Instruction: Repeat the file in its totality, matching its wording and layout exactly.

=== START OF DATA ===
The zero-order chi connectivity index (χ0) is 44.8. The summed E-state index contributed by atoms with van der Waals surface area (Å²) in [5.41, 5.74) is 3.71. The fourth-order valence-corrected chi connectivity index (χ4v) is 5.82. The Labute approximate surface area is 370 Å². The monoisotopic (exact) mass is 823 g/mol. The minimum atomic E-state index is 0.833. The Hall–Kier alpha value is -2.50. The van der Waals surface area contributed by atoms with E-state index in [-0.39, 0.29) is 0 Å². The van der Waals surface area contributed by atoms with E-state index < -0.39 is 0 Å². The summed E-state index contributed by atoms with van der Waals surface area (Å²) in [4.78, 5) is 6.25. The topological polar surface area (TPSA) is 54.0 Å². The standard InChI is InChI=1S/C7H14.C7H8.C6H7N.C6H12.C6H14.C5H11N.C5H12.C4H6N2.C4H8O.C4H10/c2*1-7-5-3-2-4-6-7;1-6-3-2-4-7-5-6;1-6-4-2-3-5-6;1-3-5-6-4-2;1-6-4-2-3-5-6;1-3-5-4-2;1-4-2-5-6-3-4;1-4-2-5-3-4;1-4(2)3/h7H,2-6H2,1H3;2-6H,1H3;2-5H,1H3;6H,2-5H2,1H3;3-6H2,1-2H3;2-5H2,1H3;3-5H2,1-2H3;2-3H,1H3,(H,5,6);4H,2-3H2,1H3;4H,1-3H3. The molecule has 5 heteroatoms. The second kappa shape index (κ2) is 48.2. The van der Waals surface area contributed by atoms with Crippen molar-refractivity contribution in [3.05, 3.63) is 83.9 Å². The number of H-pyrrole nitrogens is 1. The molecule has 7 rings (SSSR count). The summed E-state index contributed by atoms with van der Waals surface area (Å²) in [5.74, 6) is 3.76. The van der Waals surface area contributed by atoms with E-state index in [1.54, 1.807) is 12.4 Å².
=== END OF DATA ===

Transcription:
The zero-order chi connectivity index (χ0) is 44.8. The summed E-state index contributed by atoms with van der Waals surface area (Å²) in [5.41, 5.74) is 3.71. The fourth-order valence-corrected chi connectivity index (χ4v) is 5.82. The Labute approximate surface area is 370 Å². The monoisotopic (exact) mass is 823 g/mol. The minimum atomic E-state index is 0.833. The Hall–Kier alpha value is -2.50. The van der Waals surface area contributed by atoms with E-state index in [-0.39, 0.29) is 0 Å². The van der Waals surface area contributed by atoms with E-state index < -0.39 is 0 Å². The summed E-state index contributed by atoms with van der Waals surface area (Å²) in [4.78, 5) is 6.25. The topological polar surface area (TPSA) is 54.0 Å². The standard InChI is InChI=1S/C7H14.C7H8.C6H7N.C6H12.C6H14.C5H11N.C5H12.C4H6N2.C4H8O.C4H10/c2*1-7-5-3-2-4-6-7;1-6-3-2-4-7-5-6;1-6-4-2-3-5-6;1-3-5-6-4-2;1-6-4-2-3-5-6;1-3-5-4-2;1-4-2-5-6-3-4;1-4-2-5-3-4;1-4(2)3/h7H,2-6H2,1H3;2-6H,1H3;2-5H,1H3;6H,2-5H2,1H3;3-6H2,1-2H3;2-5H2,1H3;3-5H2,1-2H3;2-3H,1H3,(H,5,6);4H,2-3H2,1H3;4H,1-3H3. The molecule has 5 heteroatoms. The second kappa shape index (κ2) is 48.2. The van der Waals surface area contributed by atoms with Crippen molar-refractivity contribution in [3.05, 3.63) is 83.9 Å². The number of H-pyrrole nitrogens is 1. The molecule has 7 rings (SSSR count). The summed E-state index contributed by atoms with van der Waals surface area (Å²) in [5.74, 6) is 3.76. The van der Waals surface area contributed by atoms with E-state index in [1.54, 1.807) is 12.4 Å².